Household Food Insecurity and Dietary Saturated Fat in Rural Appalachia

Authors

  • Frances Hardin-Fanning University of Louisville School of Nursing
  • Debra K. Moser University of Kentucky
  • Mary Kay Rayens University of Kentucky

DOI:

https://doi.org/10.14574/ojrnhc.v19i2.568

Keywords:

Diet, Fat intake, Food Insecruity, Appalachia, Rural

Abstract

Purpose: To explore the relationship between food insecurity and dietary saturated fat intake in rural Central Appalachia.
Design: Cross-sectional analysis of baseline data from a longitudinal interventional study
Sample: Baseline assessment of dietary saturated fat intake and food security in volunteers who had resided in rural Central Appalachia for at least five years and were enrolled in a cooking skills class.
Method: Volunteers (n=56, 89.3% female) completed the USDA Household Food Security Survey Module (HFSSM) and Diet History Questionnaire-II. Average age was 56.5 (range 18-76) years. Average intake of saturated fat was calculated using DietCalc software. Food security was measured using the HFSSM. Descriptive and inferential statistical analyses were conducted using SAS, v. 9.3 with an alpha level of .05.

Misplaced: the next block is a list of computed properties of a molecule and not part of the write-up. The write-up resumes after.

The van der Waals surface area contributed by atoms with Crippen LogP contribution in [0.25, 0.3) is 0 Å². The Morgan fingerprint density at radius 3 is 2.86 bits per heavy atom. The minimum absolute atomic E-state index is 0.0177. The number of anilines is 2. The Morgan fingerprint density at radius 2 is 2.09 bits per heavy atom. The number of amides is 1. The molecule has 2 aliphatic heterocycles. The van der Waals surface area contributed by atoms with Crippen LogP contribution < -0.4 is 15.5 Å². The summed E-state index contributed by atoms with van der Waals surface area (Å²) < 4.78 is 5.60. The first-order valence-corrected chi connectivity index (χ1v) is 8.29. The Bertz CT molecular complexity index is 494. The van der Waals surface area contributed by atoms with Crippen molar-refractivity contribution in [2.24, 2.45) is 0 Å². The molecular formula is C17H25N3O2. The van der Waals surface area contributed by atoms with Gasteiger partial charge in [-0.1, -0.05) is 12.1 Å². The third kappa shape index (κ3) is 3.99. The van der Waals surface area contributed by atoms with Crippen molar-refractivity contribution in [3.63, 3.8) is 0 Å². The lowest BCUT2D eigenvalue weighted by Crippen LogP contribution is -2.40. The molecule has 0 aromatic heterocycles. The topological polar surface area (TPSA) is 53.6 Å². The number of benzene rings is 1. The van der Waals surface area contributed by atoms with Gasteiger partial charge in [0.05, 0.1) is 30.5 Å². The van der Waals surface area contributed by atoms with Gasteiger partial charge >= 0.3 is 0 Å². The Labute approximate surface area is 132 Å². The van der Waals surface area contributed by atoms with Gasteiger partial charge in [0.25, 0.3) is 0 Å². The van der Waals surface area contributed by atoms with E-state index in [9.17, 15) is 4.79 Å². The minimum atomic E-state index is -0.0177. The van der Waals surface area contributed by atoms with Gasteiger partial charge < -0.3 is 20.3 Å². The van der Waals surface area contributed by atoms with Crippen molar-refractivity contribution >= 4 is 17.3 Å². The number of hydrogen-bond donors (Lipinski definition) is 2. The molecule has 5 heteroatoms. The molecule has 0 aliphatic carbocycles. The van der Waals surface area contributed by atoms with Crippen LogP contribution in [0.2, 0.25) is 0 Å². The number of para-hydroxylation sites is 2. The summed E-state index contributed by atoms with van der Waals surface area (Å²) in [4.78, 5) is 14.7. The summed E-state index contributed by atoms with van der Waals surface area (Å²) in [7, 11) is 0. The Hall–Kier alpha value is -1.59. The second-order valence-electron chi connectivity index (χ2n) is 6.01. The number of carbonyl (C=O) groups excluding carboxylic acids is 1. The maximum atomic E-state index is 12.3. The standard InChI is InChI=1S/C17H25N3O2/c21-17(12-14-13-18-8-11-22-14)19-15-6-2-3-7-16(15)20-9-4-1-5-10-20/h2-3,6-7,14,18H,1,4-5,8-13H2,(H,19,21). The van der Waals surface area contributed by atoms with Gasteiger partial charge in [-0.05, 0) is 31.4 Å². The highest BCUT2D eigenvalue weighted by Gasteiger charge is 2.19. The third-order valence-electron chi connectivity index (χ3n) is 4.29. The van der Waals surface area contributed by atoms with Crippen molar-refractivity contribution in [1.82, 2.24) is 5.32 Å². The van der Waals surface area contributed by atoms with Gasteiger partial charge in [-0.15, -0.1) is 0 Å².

Findings: High or marginal food security was experienced by 75% with 25% of participants experiencing low/very low food security. Average daily saturated fat was 26 grams. Significant findings included greater saturated fat consumption in men; lower saturated fat consumption with older age; older age being associated with lower food insecurity; and no association between food insecurity and saturated fat intake. Average daily saturated fat gram intake was significantly lower for females than males; the group means were 23.6 (SD = 12.4) and 49.6 (SD = 15.0) for these two groups, respectively (t = 4.8, P < .001). For every 10-year increase in age, there was a 2.7 gram decrease in daily saturated fat intake.
Conclusions: Historical food traditions and method of food preparation likely contribute to the lack of an association between high food security and saturated fat intake in rural Appalachia. Food insecurity was not associated with saturated fat intake in our sample. Additional research is needed to determine to the full impact of food insecurity on dietary fat intake in Appalachia.
Keywords:  Food Insecurity, Appalachian Region, Fatty Acids Saturated, Poverty

DOI:  http://dx.doi.org/10.14574/ojrnhc.v19i1.568

Acknowledgments:  This study was funded by the National Institute of Nursing Research Grant 5K23NR014883-02.

Author Biographies

Frances Hardin-Fanning, University of Louisville School of Nursing

PhD, RN

Professor, Powers Endowed Chair of Nursing Research

 

 

 

Debra K. Moser, University of Kentucky

RN, FAHA, FAAN
Professor, Assistant Dean of PhD Program & Scholarly Affairs & Linda C. Gill Endowed Chair of Nursing
College of Nursing

Mary Kay Rayens, University of Kentucky

PhD
Professor, College of Nursing

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Published

2019-12-04